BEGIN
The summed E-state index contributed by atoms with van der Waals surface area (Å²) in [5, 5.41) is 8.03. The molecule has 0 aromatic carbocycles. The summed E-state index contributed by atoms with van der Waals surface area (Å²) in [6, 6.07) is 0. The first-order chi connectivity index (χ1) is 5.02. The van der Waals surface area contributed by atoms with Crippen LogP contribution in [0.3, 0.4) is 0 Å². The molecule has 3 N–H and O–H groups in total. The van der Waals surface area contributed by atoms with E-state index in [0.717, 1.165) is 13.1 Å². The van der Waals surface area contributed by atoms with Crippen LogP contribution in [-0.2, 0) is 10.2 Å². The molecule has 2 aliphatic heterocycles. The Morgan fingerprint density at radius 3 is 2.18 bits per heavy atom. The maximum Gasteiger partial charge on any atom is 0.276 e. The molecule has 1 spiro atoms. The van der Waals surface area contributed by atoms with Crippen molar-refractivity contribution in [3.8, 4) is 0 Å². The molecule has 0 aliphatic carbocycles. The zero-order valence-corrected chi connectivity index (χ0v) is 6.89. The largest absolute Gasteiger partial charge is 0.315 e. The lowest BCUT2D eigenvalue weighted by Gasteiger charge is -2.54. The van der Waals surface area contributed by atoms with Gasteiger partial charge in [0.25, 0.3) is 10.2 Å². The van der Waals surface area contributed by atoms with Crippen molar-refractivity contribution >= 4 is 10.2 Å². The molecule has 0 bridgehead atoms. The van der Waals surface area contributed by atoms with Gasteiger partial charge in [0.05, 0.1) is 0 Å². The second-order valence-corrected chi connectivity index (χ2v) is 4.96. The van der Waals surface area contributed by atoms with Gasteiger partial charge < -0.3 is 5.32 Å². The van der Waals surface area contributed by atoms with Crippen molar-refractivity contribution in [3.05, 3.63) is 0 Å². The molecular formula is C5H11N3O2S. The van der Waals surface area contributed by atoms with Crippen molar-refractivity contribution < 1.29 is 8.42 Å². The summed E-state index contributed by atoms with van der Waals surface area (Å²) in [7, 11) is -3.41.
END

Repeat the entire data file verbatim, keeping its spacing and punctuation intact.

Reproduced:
The summed E-state index contributed by atoms with van der Waals surface area (Å²) in [5, 5.41) is 8.03. The molecule has 0 aromatic carbocycles. The summed E-state index contributed by atoms with van der Waals surface area (Å²) in [6, 6.07) is 0. The first-order chi connectivity index (χ1) is 5.02. The van der Waals surface area contributed by atoms with Crippen LogP contribution in [0.3, 0.4) is 0 Å². The molecule has 3 N–H and O–H groups in total. The van der Waals surface area contributed by atoms with E-state index in [0.717, 1.165) is 13.1 Å². The van der Waals surface area contributed by atoms with Crippen LogP contribution in [-0.2, 0) is 10.2 Å². The molecule has 2 aliphatic heterocycles. The Morgan fingerprint density at radius 3 is 2.18 bits per heavy atom. The maximum Gasteiger partial charge on any atom is 0.276 e. The molecule has 1 spiro atoms. The van der Waals surface area contributed by atoms with Crippen molar-refractivity contribution in [3.8, 4) is 0 Å². The molecule has 0 aliphatic carbocycles. The zero-order valence-corrected chi connectivity index (χ0v) is 6.89. The largest absolute Gasteiger partial charge is 0.315 e. The lowest BCUT2D eigenvalue weighted by Gasteiger charge is -2.54. The van der Waals surface area contributed by atoms with Gasteiger partial charge in [0.25, 0.3) is 10.2 Å². The van der Waals surface area contributed by atoms with Crippen molar-refractivity contribution >= 4 is 10.2 Å². The molecule has 0 bridgehead atoms. The van der Waals surface area contributed by atoms with Gasteiger partial charge in [0.05, 0.1) is 0 Å². The second-order valence-corrected chi connectivity index (χ2v) is 4.96. The van der Waals surface area contributed by atoms with Gasteiger partial charge < -0.3 is 5.32 Å². The van der Waals surface area contributed by atoms with Crippen molar-refractivity contribution in [3.05, 3.63) is 0 Å². The molecular formula is C5H11N3O2S. The van der Waals surface area contributed by atoms with Crippen molar-refractivity contribution < 1.29 is 8.42 Å². The summed E-state index contributed by atoms with van der Waals surface area (Å²) in [7, 11) is -3.41.